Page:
Pretty easily really! I was young and fairly full of myself, but also there was no internet, so fame was a lot more limited – people knew the record but they didn’t really recognise me in the street very often. I found it a little weird when it happened, and I learned that I didn’t really enjoy the fame aspect that much. Which is a good thing to learn early in your career because then you can spend the rest of your time not worrying about it. Many people want “fame and fortune”. I had a taste of both and quickly found that I quite liked fortune, but not enough to put up with fame, so concentrated instead on “happiness and survival” – ha ha!




 

At the time there were some people that thought that the success and humour of tunes such as “Sesame’s Treet”, “Charly” and “Trip to Trumpton” were damaging to the scene. 25 years on, what are your thoughts on this?

It definitely had an effect, and maybe not a positive one. However, most of the vocal critics are fairly hypocritical in my opinion – Mixmag was quite happy to use our music to sell magazines, even when condemning it. They weren’t a “protect the rave scene” charity, but a “make money from the music” business. Likewise, some of the more vocal artists in the scene had done similar things – used childish artist names, ripped off theme tunes, sampled TV shows etc… There were rip offs and silliness on pretty much every label at the time. So I accept that our record, as the most successful of the silly rave tunes, was detrimental, but I refuse to shoulder the entire blame. And if Sesames Treet does have to take a portion of the blame, then I also want it to have a portion of the credit for ushering in a new dark sound! But mostly, I don’t really care. Dance music changes fast – it always has, it always will, and there will always be records that everyone hates on because they get too big to be cool. Its okay. And anyway, I reinvested every penny of my money from that record back into the scene. As did most of those who had “silly” hits. So I think I’ve paid my dues and then some.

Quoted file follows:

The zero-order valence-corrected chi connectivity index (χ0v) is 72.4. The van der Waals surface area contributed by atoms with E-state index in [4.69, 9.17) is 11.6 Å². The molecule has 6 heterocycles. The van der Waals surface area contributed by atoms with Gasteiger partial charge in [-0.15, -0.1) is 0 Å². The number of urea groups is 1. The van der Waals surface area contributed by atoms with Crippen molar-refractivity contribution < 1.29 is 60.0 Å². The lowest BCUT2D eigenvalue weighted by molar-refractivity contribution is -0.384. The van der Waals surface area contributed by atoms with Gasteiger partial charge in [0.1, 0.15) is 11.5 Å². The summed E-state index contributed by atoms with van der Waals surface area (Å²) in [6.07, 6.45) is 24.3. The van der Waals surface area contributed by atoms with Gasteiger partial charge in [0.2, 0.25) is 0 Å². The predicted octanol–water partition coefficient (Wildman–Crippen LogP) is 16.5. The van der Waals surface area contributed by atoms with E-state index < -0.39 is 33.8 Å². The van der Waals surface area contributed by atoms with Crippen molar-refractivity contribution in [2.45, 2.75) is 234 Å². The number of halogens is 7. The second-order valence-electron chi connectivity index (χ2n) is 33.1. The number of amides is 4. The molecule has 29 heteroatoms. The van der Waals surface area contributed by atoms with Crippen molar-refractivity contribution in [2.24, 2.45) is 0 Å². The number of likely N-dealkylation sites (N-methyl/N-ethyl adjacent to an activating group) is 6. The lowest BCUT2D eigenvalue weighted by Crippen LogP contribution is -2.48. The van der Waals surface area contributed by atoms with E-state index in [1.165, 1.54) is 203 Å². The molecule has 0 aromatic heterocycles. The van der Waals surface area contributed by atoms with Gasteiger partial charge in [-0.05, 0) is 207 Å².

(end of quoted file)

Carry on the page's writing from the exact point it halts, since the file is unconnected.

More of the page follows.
I was 14 years old in 1992 and these tunes opened my eyes to the hardcore breakbeat scene at the time. Good music is good music regardless of the sample. A few years back I played all 3 back to back at the end of an old skool hardcore set and the place erupted – there remains a lot of affection for these tracks.

Yeah, a lot of people discovered rave music due to our track but that gets forgotten. And time changes perspective. It was loved, then hated, then everyone pretended to forget about it, and now its sort of cool in a weird way.

 

Kniteforce and Remix Records are responsible for a huge number of classic releases. Can you recall making “Take Me Away” and “Six Days”? Did you get a sense at the time of how big they would be? The piano in “Six Days” still gives me goosebumps even now!